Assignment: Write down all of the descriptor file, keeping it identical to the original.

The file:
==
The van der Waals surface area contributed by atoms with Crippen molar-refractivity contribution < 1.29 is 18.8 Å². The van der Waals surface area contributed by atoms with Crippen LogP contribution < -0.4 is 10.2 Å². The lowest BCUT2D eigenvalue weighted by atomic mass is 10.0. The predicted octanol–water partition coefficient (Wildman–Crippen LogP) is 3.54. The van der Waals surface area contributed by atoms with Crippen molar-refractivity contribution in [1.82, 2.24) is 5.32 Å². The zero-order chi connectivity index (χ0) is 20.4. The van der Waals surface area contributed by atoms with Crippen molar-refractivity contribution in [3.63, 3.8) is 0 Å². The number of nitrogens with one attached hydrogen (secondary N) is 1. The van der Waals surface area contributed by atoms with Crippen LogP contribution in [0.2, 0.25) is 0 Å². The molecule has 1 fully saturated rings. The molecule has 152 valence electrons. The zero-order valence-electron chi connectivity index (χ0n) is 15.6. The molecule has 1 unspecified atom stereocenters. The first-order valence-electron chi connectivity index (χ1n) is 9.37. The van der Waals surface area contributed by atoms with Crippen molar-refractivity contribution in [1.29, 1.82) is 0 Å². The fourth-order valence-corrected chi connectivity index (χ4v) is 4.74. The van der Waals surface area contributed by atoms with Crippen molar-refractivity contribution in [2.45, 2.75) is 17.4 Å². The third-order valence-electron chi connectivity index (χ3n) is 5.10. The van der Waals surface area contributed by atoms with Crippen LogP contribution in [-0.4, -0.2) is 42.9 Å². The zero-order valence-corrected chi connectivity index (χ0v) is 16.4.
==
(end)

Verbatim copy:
The van der Waals surface area contributed by atoms with Crippen molar-refractivity contribution < 1.29 is 18.8 Å². The van der Waals surface area contributed by atoms with Crippen LogP contribution < -0.4 is 10.2 Å². The lowest BCUT2D eigenvalue weighted by atomic mass is 10.0. The predicted octanol–water partition coefficient (Wildman–Crippen LogP) is 3.54. The van der Waals surface area contributed by atoms with Crippen molar-refractivity contribution in [1.82, 2.24) is 5.32 Å². The zero-order chi connectivity index (χ0) is 20.4. The van der Waals surface area contributed by atoms with Crippen molar-refractivity contribution in [3.63, 3.8) is 0 Å². The number of nitrogens with one attached hydrogen (secondary N) is 1. The van der Waals surface area contributed by atoms with Crippen LogP contribution in [0.2, 0.25) is 0 Å². The molecule has 1 fully saturated rings. The molecule has 152 valence electrons. The zero-order valence-electron chi connectivity index (χ0n) is 15.6. The molecule has 1 unspecified atom stereocenters. The first-order valence-electron chi connectivity index (χ1n) is 9.37. The van der Waals surface area contributed by atoms with Crippen molar-refractivity contribution in [1.29, 1.82) is 0 Å². The fourth-order valence-corrected chi connectivity index (χ4v) is 4.74. The van der Waals surface area contributed by atoms with Crippen molar-refractivity contribution in [2.45, 2.75) is 17.4 Å². The third-order valence-electron chi connectivity index (χ3n) is 5.10. The van der Waals surface area contributed by atoms with Crippen LogP contribution in [-0.4, -0.2) is 42.9 Å². The zero-order valence-corrected chi connectivity index (χ0v) is 16.4.